Iron Age Ukraine and European Russia
IRON AGE UKRAINE AND EUROPEAN RUSSIA
The period between about 1000 and 0 b.c. was of crucial importance in the history of the tribes living in the steppe and forest-steppe zones of southeastern Europe (present-day Ukraine and European Russia). It was a difficult period for the people of the region. There were constant movements of population, the appearance of new ethnic groups, Greek colonization, and Roman penetration. Constant movement and migration led new peoples and cultures to appear and others to vanish. Cultures influenced one another, resulting in the creation of new, unique visual art in styles such as Greco-Barbarian, a mixture of Greek and local (non-Hellenic) elements.
This huge region forms the most westerly part of the Great Steppe Zone of Eurasia. In the south, the shores of the Sea of Azov (known in ancient times as Lake Maeotis) and the Black Sea provide a natural boundary. The northern boundary is ill defined, linked to the spread of the chernozem (black earth) that is characteristic of the forest-steppe. The Danube sets the western limit to the region, and, conventionally, the lower Don River is the eastern boundary. Overall the steppes are some 1,000 kilometers east to west, and 500 kilometers north to south: an area that includes the Dnieper basin and the Black Sea lowlands. In times past, this territory was covered in natural, grassy vegetation and forests, encompassing floodplains, terraces, and sandy areas and was watered by the Dnieper, Dniester, southern Bug, Ingul, Ingulets, and many lesser waterways. To the north of the true steppe lies the forest-steppe zone, containing the uplands and middle reaches of the Dnieper and the southern Bug, and extending to the middle Don. North of the forest-steppe was an area of mixed forest. A characteristic of the forest-steppe is the mixture of large tracts of forest with woodless tracts of meadowland.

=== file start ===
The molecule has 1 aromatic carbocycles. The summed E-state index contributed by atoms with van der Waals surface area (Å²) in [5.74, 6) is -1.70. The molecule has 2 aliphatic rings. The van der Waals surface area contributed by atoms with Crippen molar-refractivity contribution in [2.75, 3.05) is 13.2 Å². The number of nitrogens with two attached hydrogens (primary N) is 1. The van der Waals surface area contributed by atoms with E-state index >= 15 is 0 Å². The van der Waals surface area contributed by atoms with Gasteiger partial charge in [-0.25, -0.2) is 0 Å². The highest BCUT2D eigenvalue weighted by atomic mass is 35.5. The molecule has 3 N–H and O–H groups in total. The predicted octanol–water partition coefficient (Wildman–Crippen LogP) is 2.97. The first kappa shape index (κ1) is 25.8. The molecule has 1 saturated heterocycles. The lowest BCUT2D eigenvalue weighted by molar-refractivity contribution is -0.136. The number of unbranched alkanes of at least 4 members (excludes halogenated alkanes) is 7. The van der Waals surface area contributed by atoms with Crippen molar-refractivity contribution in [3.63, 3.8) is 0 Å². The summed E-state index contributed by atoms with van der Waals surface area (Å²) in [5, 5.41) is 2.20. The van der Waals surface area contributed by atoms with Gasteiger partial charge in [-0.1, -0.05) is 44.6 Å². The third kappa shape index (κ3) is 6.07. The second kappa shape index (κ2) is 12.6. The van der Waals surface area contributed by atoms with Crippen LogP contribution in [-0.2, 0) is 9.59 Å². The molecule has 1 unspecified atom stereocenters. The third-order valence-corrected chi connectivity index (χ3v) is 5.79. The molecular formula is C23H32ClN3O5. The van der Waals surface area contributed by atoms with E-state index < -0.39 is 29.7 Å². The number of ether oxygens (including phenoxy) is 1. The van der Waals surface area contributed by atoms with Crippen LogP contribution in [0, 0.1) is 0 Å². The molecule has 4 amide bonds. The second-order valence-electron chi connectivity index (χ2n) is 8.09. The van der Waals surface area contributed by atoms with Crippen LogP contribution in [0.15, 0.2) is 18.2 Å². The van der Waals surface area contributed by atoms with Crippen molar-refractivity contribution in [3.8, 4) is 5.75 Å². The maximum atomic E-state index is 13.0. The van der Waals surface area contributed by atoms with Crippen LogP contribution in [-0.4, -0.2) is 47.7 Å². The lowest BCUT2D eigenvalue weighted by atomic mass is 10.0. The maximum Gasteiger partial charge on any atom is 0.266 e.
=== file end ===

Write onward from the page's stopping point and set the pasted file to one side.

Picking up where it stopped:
The Iron Age in Eastern Europe dates to the early first millennium b.c. Throughout the steppe areas of Eurasia, including those of the northern Black Sea hinterland, it corresponded with the transition from sedentary, pastoral agriculture to the nomadism of animal-rearing tribes. The numerous steppe settlements of the Bronze Age population, surface and dugout, had disappeared by the ninth century b.c.; from then until the late fifth century b.c., tribes moved their herds constantly from one area of pasturage to another. But then the nomads began to settle down. In contrast, the neighboring forest-steppe zone was populated, just as in the Bronze Age, by a sedentary population, albeit one subject to invasion and incursion by marauding nomadic hordes who left their mark on many features of the life and culture of the settled population. The local peoples who inhabited this territory had no writing and have left no written evidence of themselves. We know the names of some groups thanks to authors from the ancient Greco-Roman world and the Near East.